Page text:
Ben from New York asks: In the Through The Never film, what was in Trip’s bag? I won’t tell anyone…
Kirk: “My brain!”

Jo asks: How do you deal with criticism?
Kirk: “None of the critics are as bad as the critics in our heads. Really, at the end of the day, it doesn’t matter what the fuck they say. If I’ve satisfied that critic in my head, then I’ve overcome my own hurdles.”

Denise from Edinburgh: What’s your fondest memory of touring with Guns N’ Roses in 1992?
Lars: “The camaraderie. Towards the end of the ’80s, the more conventional ways of doing things in America were through radio; Metallica and Guns N’ Roses found a way to connect to fans outside of [that] and went out together in unity for the fans. That was really cool and so unprecedented and I was so proud that we could make that tour happen. All those guys are buddies of mine and we just had a lot of fun. Every night there’d be some crazy thing going on. It was a really fun summer.”

Adam asks: You’ve covered many songs by iconic bands over the years, but which is your favourite to play live?
Kirk: “Well, [Misfits’] Last Caress is just one of those songs, man. It’s just so quick and to the point. I love a lot of the covers we do. One thing that I would like to do live one of these days is the Dio/Rainbow medley [which appeared on the 2014 tribute album, Ronnie James Dio – This Is Your Life]. I think that’d be fucking incredible to do that live sometime because I’m a big Dio fan, I’m a big Rainbow fan.”

Paul from Bath asks: You’ve played the North and South Pole and pretty much everywhere in between. Is there anywhere left on your list?
Lars: “We’ve never played Belarus, Bolivia, Uruguay, Honduras, El Salvador, Vietnam, and Lebanon. The joke is kind of, you send the Scorpions in first and then you see how they do. That’s said with nothing but love, but the Scorpions have played in a few of these places. We just haven’t had the right situation or whatever. A few years ago, I was hellbent on playing Coachella because it’s the only big festival we haven’t played. Then my kids stopped going to Coachella, so now it’s not as important. A couple of years ago I really wanted to show them I could play Coachella, but now they’re over it, so we’ll see.”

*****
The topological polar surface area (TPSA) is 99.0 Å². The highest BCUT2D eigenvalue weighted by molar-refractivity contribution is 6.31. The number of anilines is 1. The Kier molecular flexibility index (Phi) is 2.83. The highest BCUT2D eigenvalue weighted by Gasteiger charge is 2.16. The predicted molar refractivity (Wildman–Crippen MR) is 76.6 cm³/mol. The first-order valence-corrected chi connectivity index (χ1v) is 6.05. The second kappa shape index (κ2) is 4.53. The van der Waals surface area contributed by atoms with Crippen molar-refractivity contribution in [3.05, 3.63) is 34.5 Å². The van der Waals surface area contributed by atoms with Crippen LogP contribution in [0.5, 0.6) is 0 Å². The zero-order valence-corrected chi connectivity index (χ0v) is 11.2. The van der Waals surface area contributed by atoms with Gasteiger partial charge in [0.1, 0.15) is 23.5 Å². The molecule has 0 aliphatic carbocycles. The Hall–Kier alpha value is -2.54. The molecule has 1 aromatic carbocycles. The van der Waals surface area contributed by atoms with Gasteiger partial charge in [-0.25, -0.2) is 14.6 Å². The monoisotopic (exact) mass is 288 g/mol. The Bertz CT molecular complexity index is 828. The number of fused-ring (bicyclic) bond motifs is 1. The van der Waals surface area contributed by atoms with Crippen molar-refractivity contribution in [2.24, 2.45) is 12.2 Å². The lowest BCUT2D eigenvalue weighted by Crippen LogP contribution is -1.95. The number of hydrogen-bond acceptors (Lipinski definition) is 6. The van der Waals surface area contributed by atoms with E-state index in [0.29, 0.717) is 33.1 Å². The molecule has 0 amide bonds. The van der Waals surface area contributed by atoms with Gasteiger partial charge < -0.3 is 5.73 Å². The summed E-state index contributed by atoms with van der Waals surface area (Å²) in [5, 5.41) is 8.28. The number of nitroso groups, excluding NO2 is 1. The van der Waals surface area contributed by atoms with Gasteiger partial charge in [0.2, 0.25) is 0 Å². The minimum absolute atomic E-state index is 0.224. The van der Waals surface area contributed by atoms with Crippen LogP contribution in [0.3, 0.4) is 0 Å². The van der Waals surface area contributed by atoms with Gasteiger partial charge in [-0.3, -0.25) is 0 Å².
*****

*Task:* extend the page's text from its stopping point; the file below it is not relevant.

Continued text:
Francesca asks: If you had the chance to go back to the start and do it all again, would you do anything differently?
Kirk: “I would have stopped drinking 10 or 15 years ago. I’m coming up to five years sober without alcohol and I really enjoy it. Don’t get me wrong, I really enjoyed being a raving alcoholic lunatic, but then everything turned against me. Every time I had a drink, it worked against me rather than helping me to enjoy myself in a recreational manner. That’s the thing about alcohol: if you’re not paying attention and something happens, it could flip on you and next thing you know, you’re on the down side of things rather than on the upside. For fucking decades, I’d go out after a show and carry on all night. I’d go back to the hotel room and play guitar for two or three hours and not remember anything the next day. I’d pick up the recorder and think, ‘What the fuck is this garbage?’ I did that for fucking decades. I stopped drinking and now I go back to my room and play guitar and remember everything! I can pick it up from the night before. I still feel like I’m growing as a musician, and I like having that clarity of mind and having a really strong relationship with my instrument and the music. I wish I had gotten to this point a lot earlier in my life. But hey, everything’s meant to happen for a reason.”

Alfred from Holland asks: It’s October 1990. You’re about to record The Black Album. What’s the first thing that springs to mind?
Kirk: “By the end of the Damaged Justice tour [in 1989], we were kind of singing riffs to each other already. The Sad But True riff was already around. Jason [Newsted, former bassist] had been in the band for a while and we had finally coalesced into a band over the course of that tour. We were feeling really good and ready to make another strong musical statement. MTV had started playing us, they were primed. Radio had started playing us, they were primed. The mainstream media knew about us and they were primed, and so everything kind of lined up. The expectation from all the external forces were like, ‘Let’s see what you got!’ I think that made us a bit more confident because it was like, ‘Oh now you want us? We’ll show you these sets of riffs, chew on this.’”